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Publication numberUS7292104 B1
Publication typeGrant
Application numberUS 11/057,304
Publication dateNov 6, 2007
Filing dateFeb 11, 2005
Priority dateFeb 11, 2005
Fee statusPaid
Publication number057304, 11057304, US 7292104 B1, US 7292104B1, US-B1-7292104, US7292104 B1, US7292104B1
InventorsHenry Z. Liwinski
Original AssigneeAnadigics, Inc.
Export CitationBiBTeX, EndNote, RefMan
External Links: USPTO, USPTO Assignment, Espacenet
Variable gain amplifier
US 7292104 B1
Abstract
A variable gain amplifier is disclosed where the gain of the amplifier is controlled by a variable emitter resistor that is responsive to a control signal. The variable resistor includes a resistor connected between the collector and emitter of a control transistor. A control signal applied to the base of the control transistor varies the gain of the amplifier from a minimum gain when the control transistor is cut-off to a maximum gain when the control transistor is saturated.
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Claims(5)
1. A variable gain amplifier, comprising:
an amplifying transistor having a base, an emitter, and a collector;
a biasing network connected to the base of the amplifying transistor wherein the biasing network forms a current mirror with the amplifying transistor; and
a variable resistor connected between the emitter of the amplifying transistor and ground wherein the variable resistor further comprises:
a resistor connected between the emitter of the amplifying transistor and ground; and
a second transistor having a base, an emitter, and a collector, the collector of the second transistor connected to the emitter of the amplifying transistor, the emitter of the second transistor connected to ground, the base of the second transistor configured to receive the control signal, wherein the gain of the amplifier is controlled by the control signal.
2. The variable gain amplifier of claim 1 wherein the biasing network is controlled by the control signal.
3. A method of setting the gain of an amplifier, comprising:
providing an amplifying transistor having an emitter, the emitter connected to a ground through a variable resistor having a control signal port;
biasing the base of the amplifying transistor using a transistor that forms a current mirror with the amplifying transistor; and
applying a control signal to the control signal port, the control signal affecting a current through the variable resistor and setting the gain of the amplifying transistor wherein the variable resistor further comprises:
a resistor connected between the emitter of the amplifying transistor and ground; and
a second transistor having a base, an emitter, and a collector, the collector of the second transistor connected to the emitter of the amplifying transistor, the emitter of the second transistor connected to ground, the base of the second transistor configured to receive the control signal, wherein the gain of the amplifier is controlled by the control signal.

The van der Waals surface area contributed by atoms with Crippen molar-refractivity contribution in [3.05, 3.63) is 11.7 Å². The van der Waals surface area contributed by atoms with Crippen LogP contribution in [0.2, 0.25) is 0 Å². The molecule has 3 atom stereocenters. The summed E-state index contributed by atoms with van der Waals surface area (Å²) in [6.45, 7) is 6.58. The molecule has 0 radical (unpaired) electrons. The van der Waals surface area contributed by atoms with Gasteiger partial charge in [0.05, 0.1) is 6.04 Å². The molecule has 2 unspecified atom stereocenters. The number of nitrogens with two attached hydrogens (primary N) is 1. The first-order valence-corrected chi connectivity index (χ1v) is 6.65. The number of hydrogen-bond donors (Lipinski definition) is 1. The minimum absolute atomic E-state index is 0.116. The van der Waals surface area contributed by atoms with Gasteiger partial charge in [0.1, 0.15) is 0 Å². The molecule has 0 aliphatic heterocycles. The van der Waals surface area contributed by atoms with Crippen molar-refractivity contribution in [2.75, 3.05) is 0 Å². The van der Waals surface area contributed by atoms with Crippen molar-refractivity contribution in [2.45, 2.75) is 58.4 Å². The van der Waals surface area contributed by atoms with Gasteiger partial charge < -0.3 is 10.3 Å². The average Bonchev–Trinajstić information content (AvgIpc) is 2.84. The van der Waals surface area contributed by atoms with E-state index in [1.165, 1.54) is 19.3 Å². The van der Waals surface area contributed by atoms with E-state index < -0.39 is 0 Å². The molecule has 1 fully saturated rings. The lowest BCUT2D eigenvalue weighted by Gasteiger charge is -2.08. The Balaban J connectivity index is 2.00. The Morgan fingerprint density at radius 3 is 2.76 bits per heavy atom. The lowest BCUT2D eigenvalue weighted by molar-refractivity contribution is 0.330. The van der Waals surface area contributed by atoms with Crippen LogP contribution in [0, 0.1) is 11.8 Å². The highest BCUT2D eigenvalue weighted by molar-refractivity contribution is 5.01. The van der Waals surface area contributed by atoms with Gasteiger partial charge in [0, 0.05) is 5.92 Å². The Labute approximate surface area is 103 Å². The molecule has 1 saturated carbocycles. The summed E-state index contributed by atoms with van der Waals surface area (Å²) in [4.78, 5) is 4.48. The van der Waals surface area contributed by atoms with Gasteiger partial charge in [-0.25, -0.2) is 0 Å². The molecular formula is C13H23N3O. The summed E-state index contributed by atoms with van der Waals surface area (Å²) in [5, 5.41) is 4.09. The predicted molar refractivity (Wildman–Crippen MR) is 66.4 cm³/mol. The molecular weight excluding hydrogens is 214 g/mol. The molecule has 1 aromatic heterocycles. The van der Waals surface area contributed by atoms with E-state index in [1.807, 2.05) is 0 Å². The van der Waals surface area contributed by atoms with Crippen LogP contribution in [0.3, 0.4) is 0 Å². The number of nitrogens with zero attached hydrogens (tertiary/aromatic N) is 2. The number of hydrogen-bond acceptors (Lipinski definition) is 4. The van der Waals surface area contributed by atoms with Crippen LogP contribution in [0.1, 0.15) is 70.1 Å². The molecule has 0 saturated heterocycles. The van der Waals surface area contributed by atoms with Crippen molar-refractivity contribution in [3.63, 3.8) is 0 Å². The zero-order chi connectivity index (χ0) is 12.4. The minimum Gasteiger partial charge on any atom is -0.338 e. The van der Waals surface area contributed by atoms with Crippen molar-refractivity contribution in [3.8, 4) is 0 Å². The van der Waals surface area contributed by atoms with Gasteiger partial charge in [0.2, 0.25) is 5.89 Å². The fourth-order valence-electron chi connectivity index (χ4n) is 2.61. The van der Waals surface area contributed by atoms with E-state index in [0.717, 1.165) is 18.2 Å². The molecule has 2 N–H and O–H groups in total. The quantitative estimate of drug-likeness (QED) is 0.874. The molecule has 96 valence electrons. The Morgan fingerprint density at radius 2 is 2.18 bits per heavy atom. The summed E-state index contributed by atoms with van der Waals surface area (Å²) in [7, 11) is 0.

4. The method of claim 3 further comprising the step of controlling the current mirror with the control signal.
5. A variable gain amplifier, comprising:
an amplifying transistor having a base, an emitter, and a collector;
a biasing network connected to the base of the amplifying transistor wherein the biasing network forms a current mirror with the amplifying transistor and is responsive to a control signal;
an emitter resistor having a first resistor lead connected to the emitter of the amplifying transistor and a second lead connected to ground; and
a control transistor having a base, an emitter, and a collector, the collector of the control transistor connected to the emitter of the amplifying transistor, the emitter of the control transistor connected to ground, the base of the control transistor configured to receive the control signal wherein a gain of the amplifying transistor is responsive to the control signal.
Description
BACKGROUND OF THE INVENTION

The present invention relates to radio frequency amplifiers. More specifically, the invention relates to RF amplifiers with variable gain.

GSM for cellular phones typically control power output by applying a control voltage (0-2 V) to control an amplifier's bias circuit. But power output is a nonlinear function of control voltage. At low power, the output power is very sensitive to small changes in the control voltage. Therefore, there remains a need for a system and method for linearizing the power output as a function of control voltage.

SUMMARY OF THE INVENTION

A variable gain amplifier is disclosed where the gain of the amplifier is controlled by a variable emitter resistor that is responsive to a control signal. The variable resistor includes a resistor connected between the collector and emitter of a control transistor. A control signal applied to the base of the control transistor varies the gain of the amplifier from a minimum gain when the control transistor is cut-off to a maximum gain when the control transistor is saturated.

One embodiment of the present invention is directed to a variable gain amplifier comprising: an amplifying transistor having a base, an emitter, and a collector; a biasing network connected to the base of the amplifying transistor; and a variable resistor connected between the emitter of the amplifying transistor and ground, the variable resistor responsive to a control signal. In some embodiments, the variable resistor further comprises: a resistor connected between the emitter of the amplifying transistor and ground; and a second transistor having a base, an emitter, and a collector, the collector of the second transistor connected to the emitter of the amplifying transistor and the emitter of the second transistor connected to ground, the base of the second transistor configured to receive the control signal, wherein the gain of the amplifier is controlled by the control signal.